The ratio of “May December” love — between older women and younger men — has surged to a 10-year high in Taiwan, with nearly two such couples in every 10 registered marriages since the end of last year, according to government statistics.
According to tallies released by the Ministry of the Interior (MOI), the percentage of such marriages across the country stood at 18.2 percent at the end of 2015, a noticeable increase from 14.6 percent recorded in 1997.
The 2015 figure, however, still lags behind Japan’s 24.3 percent and Hong Kong’s 20.1 percent, but is ahead of Singapore’s 17.9 percent.
The phenomenon can be attributed to several factors, MOI officials said.
The fading of the conventional wisdom that “a man must marry a woman younger than himself” and the increased awareness among women of their own rights can be factored in, as there are more and more “cougar couples” — an older woman with a younger man — in which men no longer play a dominant role, they said.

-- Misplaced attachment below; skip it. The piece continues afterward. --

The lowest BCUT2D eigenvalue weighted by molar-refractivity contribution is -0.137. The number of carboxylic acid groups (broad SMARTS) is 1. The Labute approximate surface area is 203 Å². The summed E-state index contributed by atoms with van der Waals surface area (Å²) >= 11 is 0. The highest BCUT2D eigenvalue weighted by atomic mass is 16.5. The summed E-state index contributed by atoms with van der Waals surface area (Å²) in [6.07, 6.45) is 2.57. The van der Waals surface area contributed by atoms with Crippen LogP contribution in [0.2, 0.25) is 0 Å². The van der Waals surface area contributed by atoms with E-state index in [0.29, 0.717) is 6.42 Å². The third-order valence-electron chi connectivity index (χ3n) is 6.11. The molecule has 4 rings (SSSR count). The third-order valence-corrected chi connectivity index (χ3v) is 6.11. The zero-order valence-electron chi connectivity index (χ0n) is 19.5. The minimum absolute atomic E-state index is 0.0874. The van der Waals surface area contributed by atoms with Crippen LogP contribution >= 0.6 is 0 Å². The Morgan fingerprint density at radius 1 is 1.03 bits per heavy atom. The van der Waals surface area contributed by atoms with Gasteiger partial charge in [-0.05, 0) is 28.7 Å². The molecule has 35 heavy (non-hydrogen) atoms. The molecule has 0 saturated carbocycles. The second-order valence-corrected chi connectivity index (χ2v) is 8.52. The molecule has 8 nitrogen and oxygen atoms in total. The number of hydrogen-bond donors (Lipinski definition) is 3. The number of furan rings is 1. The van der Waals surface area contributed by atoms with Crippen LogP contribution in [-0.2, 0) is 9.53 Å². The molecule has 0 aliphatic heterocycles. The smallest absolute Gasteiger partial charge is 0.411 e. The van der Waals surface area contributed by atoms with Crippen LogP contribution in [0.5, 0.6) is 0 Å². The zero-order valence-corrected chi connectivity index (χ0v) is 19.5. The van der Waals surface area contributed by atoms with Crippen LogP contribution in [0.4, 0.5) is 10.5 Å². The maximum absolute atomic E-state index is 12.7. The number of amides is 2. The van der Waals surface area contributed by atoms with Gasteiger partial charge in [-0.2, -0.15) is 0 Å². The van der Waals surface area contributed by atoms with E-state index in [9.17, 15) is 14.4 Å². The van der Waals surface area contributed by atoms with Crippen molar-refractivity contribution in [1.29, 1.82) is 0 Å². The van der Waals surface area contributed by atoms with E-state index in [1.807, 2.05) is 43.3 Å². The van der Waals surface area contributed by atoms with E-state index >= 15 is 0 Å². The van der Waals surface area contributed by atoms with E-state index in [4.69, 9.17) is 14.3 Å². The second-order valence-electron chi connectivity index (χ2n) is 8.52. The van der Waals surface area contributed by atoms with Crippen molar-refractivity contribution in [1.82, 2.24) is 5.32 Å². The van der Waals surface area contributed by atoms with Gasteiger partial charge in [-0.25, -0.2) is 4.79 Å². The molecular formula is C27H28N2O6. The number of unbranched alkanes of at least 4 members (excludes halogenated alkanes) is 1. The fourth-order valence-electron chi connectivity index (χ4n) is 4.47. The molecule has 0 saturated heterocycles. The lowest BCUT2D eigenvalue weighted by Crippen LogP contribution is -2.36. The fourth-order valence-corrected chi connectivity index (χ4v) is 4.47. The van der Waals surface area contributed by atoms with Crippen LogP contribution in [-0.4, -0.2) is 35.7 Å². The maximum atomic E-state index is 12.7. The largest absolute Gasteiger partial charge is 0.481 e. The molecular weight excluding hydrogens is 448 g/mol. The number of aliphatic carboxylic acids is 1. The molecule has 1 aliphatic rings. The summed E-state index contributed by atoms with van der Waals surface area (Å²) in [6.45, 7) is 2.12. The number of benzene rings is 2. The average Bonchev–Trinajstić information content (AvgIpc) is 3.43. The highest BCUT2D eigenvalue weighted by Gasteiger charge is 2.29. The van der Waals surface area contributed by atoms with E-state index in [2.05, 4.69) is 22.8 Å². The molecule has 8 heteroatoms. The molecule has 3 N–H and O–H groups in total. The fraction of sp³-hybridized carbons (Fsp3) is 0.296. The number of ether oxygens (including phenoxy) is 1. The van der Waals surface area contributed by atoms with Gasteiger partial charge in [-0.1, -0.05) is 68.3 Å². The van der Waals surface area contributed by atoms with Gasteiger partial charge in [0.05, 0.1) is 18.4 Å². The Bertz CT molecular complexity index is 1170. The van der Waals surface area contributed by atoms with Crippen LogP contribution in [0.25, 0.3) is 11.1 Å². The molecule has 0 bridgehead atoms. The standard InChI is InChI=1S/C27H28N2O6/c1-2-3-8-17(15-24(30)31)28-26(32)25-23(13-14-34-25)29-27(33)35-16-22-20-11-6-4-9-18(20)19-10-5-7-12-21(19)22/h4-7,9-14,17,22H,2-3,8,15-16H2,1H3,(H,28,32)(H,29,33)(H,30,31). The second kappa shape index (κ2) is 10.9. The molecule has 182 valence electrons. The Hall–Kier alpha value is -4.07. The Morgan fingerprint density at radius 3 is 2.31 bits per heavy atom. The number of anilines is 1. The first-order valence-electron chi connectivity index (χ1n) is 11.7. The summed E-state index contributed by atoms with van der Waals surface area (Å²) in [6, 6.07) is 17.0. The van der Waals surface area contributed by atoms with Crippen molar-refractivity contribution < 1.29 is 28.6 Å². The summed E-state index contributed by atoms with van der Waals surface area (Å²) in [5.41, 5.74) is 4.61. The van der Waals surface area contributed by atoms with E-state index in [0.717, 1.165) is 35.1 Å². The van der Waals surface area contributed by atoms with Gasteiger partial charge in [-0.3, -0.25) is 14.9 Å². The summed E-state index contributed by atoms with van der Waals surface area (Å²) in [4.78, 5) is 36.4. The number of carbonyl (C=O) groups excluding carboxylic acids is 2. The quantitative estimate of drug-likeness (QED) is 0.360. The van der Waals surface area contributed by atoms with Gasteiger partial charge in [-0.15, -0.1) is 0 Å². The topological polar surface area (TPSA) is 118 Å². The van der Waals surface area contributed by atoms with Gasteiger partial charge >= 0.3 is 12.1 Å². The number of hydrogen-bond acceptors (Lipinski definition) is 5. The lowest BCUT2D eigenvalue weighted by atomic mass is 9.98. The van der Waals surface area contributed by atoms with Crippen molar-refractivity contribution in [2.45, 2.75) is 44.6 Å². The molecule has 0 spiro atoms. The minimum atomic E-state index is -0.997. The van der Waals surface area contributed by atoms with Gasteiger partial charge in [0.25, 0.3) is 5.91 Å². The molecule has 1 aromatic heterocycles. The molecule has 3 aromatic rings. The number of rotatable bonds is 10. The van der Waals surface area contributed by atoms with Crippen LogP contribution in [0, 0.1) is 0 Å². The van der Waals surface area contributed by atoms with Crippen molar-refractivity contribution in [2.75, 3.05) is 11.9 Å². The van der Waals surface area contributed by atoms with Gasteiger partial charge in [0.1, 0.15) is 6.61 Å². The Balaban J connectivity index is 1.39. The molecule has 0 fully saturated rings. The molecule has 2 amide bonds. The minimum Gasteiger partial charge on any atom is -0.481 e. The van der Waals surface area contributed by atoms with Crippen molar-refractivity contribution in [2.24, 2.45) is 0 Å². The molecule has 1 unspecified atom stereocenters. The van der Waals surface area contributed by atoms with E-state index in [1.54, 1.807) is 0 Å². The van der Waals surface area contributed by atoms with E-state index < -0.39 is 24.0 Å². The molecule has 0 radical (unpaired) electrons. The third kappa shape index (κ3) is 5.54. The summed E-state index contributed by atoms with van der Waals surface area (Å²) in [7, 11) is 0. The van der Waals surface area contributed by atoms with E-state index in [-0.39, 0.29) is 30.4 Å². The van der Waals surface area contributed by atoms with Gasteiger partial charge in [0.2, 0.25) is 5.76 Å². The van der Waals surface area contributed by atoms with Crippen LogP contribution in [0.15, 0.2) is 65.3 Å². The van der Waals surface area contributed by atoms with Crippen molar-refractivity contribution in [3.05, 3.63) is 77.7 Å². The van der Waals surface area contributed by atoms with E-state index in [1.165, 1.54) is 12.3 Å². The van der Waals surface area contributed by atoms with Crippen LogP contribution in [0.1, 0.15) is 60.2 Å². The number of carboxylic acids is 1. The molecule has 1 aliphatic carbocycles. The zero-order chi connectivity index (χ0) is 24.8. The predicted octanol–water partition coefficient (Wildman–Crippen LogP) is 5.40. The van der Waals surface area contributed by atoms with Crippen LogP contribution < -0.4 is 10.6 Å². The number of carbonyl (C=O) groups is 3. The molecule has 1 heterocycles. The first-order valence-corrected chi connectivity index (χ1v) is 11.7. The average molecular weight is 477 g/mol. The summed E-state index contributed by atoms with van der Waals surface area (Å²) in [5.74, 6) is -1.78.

In recent years, the growing tendency to get married later in life, or even not to get married at all, resulting from the sluggish economic climate, have also indirectly led to the rise in May December marriages, according to the ministry.
Nowadays, women who get married later can naturally choose their spouses from a wider scope of men, resulting in more May December couples.
If analyzed from the perspective of life expectancy, “a man marrying an older woman” seems to provide a guarantee for “the couple to spend the rest of their lives longer together,” they said.
At the same time, it is widely believed that the growing popularity of May December love is due mainly to the increased awareness among women of their own rights and to their improved economic independence, a social science expert said.
A woman who enjoys economic independence can also pursue equality in a relationship, an objective that is easier for her to obtain with younger men who can tend to be more unconventional, and more tolerant about their spouses’ age or appearance, the expert explained.
Source: Focus Taiwan